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Apple Topping for Waffles and pancakes

post #1 of 4
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I want to make my own topping for Waffles and Pancakes in my breakfast restaurant.This is what i did

Cored and sliced apples, tossed in small amount of lemon juice.Caramelized sugar and then add little butter when caramel is golden brown.add apples and cook until soft and all caramel absorbed..

 

But I am trying to see any one serve crunchy apple slices coated with caramel on pancakes. I have fresh strawberry and banana toppings, but will fresh or lightly cooked apples will be accepted.any other ideas please

post #2 of 4

I do a brief sauted apple for my Dutch Babies I make at home. While it would be better to use a baking apple, I use whatever I have on hand successfully but you have to watch them much more closely and cook them less. I often use Fuji because we usually have those for eating out of hand.

 

Peel, core, slice the apples. Saute in a little butter with some apple butter added for extra sweetness, flavor concentration and spice. The apple butter I'm using is a commercial type with some cinnamon and that sort of thing added. I do this in a teflon pan so the clean up is easy and I don't get a sticky sugar mess.

Palace of the Brine -- "I hear the droning in the shrine of the sea monkeys." Saltair
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Palace of the Brine -- "I hear the droning in the shrine of the sea monkeys." Saltair
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post #3 of 4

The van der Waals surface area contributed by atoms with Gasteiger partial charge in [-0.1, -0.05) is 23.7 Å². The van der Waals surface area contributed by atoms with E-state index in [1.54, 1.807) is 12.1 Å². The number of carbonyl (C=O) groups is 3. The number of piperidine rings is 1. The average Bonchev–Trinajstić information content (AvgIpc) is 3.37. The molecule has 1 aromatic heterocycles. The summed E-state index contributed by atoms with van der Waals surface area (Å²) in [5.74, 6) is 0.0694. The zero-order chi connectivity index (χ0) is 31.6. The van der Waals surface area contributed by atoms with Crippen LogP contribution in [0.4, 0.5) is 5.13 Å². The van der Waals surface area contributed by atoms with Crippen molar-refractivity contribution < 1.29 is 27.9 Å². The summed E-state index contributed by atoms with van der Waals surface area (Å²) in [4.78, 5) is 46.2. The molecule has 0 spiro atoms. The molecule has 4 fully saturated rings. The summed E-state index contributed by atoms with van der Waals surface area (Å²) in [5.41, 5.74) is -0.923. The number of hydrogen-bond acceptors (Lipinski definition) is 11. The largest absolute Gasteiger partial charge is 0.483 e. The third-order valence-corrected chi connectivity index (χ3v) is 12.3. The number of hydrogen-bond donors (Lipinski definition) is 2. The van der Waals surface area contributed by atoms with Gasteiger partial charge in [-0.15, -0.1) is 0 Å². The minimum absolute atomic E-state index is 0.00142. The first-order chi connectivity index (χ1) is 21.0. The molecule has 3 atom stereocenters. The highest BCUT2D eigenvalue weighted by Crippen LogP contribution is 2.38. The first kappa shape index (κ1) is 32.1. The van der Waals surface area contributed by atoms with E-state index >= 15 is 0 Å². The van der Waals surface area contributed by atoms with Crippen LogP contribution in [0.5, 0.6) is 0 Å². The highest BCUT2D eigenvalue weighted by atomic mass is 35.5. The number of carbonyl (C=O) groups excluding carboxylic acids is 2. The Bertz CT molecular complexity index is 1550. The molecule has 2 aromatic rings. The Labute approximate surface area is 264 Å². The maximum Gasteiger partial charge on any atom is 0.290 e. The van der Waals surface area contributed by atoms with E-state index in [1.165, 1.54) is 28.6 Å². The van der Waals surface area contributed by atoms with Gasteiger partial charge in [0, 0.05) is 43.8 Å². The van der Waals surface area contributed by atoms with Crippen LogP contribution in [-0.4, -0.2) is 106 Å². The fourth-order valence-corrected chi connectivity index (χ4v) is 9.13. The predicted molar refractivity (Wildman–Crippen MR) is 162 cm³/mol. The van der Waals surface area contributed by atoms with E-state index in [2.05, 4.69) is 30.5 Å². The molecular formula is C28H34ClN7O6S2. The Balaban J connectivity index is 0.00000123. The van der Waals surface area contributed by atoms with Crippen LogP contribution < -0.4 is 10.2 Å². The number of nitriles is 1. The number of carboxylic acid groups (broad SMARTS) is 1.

On a few menus that I've created for our brunch program, I've absorbed a new temporary rule-o'-thumb when preparing cooked fruits for breakfast, and it layers beautifully: Herbal tea for fruits is what stock is for vegetables! I will usually poach most of our autumn/winter fruits IE pears, apples, and the like in an herbal tea and spice mix to meet the needs of rest of the dish. When these are still slightly toothy, I'll pull them from the poach and let them cool. I'll take the reserved cores and steep them in simple syrup to make a flavored syrup. I'll strain the reserved herbal tea poach, and set it aside. I'll than toss the par-poached fruits with simple syrup and some raw sugar and allow them to caramelize a touch, just for color.  

 

 I'll take that reserved poaching liquid, reduce it with a little red wine, sugar, clove, and black pepper, to thicken it up a bit and I'll sometimes add a stabalizer like guar gum or something of the like to give it a good consistency. 

 

 The finished result is a kind of fruit sauce that doesn't come across as corn-starchy or too-thick when served warm. It is refined and looks/ smells/ acts gorgeously. 

post #4 of 4

Mmmm, have you ever thought of a banana's foster topping?  That would be delicious!  I put it on croissants that I dredge and fry up like french toast.  You can't get over the aroma!

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